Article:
Women's Equality Party

The government's mistrust of women in the UK is real and measurable. The repercussions of it weigh heavy across all of our lives. And the physical weight of it amounts to precisely one hundred and forty-three stone in paperwork every year.
You'd think today those women would be carried shoulder-high across the studio lots for finally deposing a man who disgraced Hollywood. But instead they are now entering the next circle of hell that is common to so many women who report sexual violence against them: an inquisition of their inability to prevent that violence. Survivors of Harvey Weinstein's violent, bullying behaviour are now being taken to task in massive media headlines for not speaking up sooner, for not caring about one another's suffering - and even, yes, for 'asking for it.'
Telling women to sit in female-only carriages excuses violence by men. It places the responsibility for avoiding violence on women. It fails to make men responsible for their actions. It casts violence against women on trains as a thing that happens on trains, and requires a train-specific response. It makes male violence small, and nothing to do with men. Williamson says we need this action now because of the urgency of the statistics: figures from the BBC last month showed that 1,448 sexual offences on UK trains were reported in 2016-2017, up from 650 in 2012-2013.
We have to challenge time and time again the idea that talent looks white and male. We have to laugh at and tear up the tired old trope that the best-paid people are simply "the best person for the job." To follow that argument to its natural end would be to conclude that women, people of colour, and disabled people all lack talent and white men are born with it. It simply cannot be the case the the BBC is paying its top men four times as much as its top women because the men are just better at the job.
As Pride approaches it becomes all too achingly clear that once again there's a lot more 'G' than LBT+ in the marketing, the events and in the coverage. This isn't new: the invisibly of queer, lesbian and trans women as well as trans men and the non-binary community is ongoing, and certainly a battle to be fought.
Let's not be eaten up by cynicism. We need to insist that the people who represent our voice in Parliament are people who are more like us. Choose people that believe what you believe, for they will carry you with them to the place where the big decisions are made.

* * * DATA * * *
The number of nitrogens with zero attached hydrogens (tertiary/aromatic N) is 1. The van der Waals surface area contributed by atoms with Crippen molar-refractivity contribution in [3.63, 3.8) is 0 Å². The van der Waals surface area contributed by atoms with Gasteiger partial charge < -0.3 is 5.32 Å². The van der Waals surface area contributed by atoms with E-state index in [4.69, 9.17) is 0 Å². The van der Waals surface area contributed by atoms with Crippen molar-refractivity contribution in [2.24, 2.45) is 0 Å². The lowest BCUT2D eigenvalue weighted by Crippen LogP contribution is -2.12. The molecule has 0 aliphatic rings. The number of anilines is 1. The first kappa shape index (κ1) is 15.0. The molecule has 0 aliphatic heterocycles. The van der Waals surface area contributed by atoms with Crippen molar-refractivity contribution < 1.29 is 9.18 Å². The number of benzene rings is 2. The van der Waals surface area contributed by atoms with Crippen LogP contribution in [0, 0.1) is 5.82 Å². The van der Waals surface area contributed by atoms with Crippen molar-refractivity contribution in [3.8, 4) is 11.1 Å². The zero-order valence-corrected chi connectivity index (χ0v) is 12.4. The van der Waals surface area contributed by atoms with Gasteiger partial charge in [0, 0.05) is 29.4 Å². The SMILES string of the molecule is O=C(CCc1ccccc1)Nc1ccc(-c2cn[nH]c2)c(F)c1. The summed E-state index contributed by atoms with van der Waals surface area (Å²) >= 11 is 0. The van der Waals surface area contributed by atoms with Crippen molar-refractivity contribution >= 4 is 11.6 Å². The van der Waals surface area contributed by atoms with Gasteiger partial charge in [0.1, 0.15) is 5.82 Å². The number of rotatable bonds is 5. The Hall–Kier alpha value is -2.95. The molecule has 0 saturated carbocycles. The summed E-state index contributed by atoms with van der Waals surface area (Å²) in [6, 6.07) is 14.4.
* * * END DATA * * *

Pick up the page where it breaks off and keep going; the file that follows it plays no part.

Janet Baker is a campaigner for the Women's Equality Party (WEP). As part of HuffPost UK's series asking campaigners from the 'other' parties why you should vote for them, Janet gives three reasons why you should lend your vote to the WEP on 8 June.
Our new manifesto will set out our ambitions in full. It is packed full of policies that will lift women - and consequently men, children and older people too - by focusing on social infrastructure, and creating a caring economy that works for individuals, families and communities while also growing and sustaining the economy. Since the Women's Equality Party started, we've seen other parties pick up our ideas and policies. This was always part of our plan - we just wish they'd take more of them and in greater detail. To help them do so, we'll be sending out our manifesto to all the other parties with a note attached: "steal me".
The Women's Equality Party is out to joyfully shatter the old model, with the politics of women's liberation and a collaborative approach to creating fairer systems that work better for everyone. WE burst into life two years ago to build an alternative to parties whose manifestos left women's choices til last and viewed cross-party collaboration with the distrust of people at war.
It's time for government to put its money where its mouth is. Telling businesses to tackle the pay gap is all well and good, but until investment banks and retailers offer equal employment to men and women who share care equally for their families, exercises in publishing pay will show only the size of the job that successive governments repeatedly leave undone.
While we all did our best to not be caught out by April Fool’s gags on Saturday, the Women’s Equality Party (WEP) has used
Women's Equality Party Leader says repercussions are being felt across the Atlantic.
Donald Trump may not have any power in the UK - but the impact of his “sustained attack” on women’s rights in the US has
It's fair to say that as a lawyer, I probably live and work in a bubble surrounded by likeminded people. I know I'm lucky and that my environment is not typical. On Wednesday I was speaking to a 17 year-old called Sarah, who is the daughter of a good friend and I was sharing my enthusiasm for the upcoming Women of the World (WOW) Conference in London and how important this is to us all.
Being the only female candidate in this mayoral race means I stand out. But I want to stand out because of what I stand for, not just because I am a woman. And that means making sure every vote counts.
Catherine Mayer, co-founder of the Women’s Equality Party and author, has issued a rallying cry for Brits to “seize the opportunity
We can do better. The solution is bigger and simpler than budgetary tweaks and reviews. We need more women in politics. We need policies that are rooted in the reality of our lives, presented by more of the women who are living those experiences, so that our voices are no longer drowned out. We need more than 24 hours to talk about what we need.
I'll be marching on Saturday because the first rule of making a change is to do something about it. I'll be marching to encourage all the people who have looked at the world lately and thought: "Someone should really do something about this" - to believe that on Saturday that person can be them.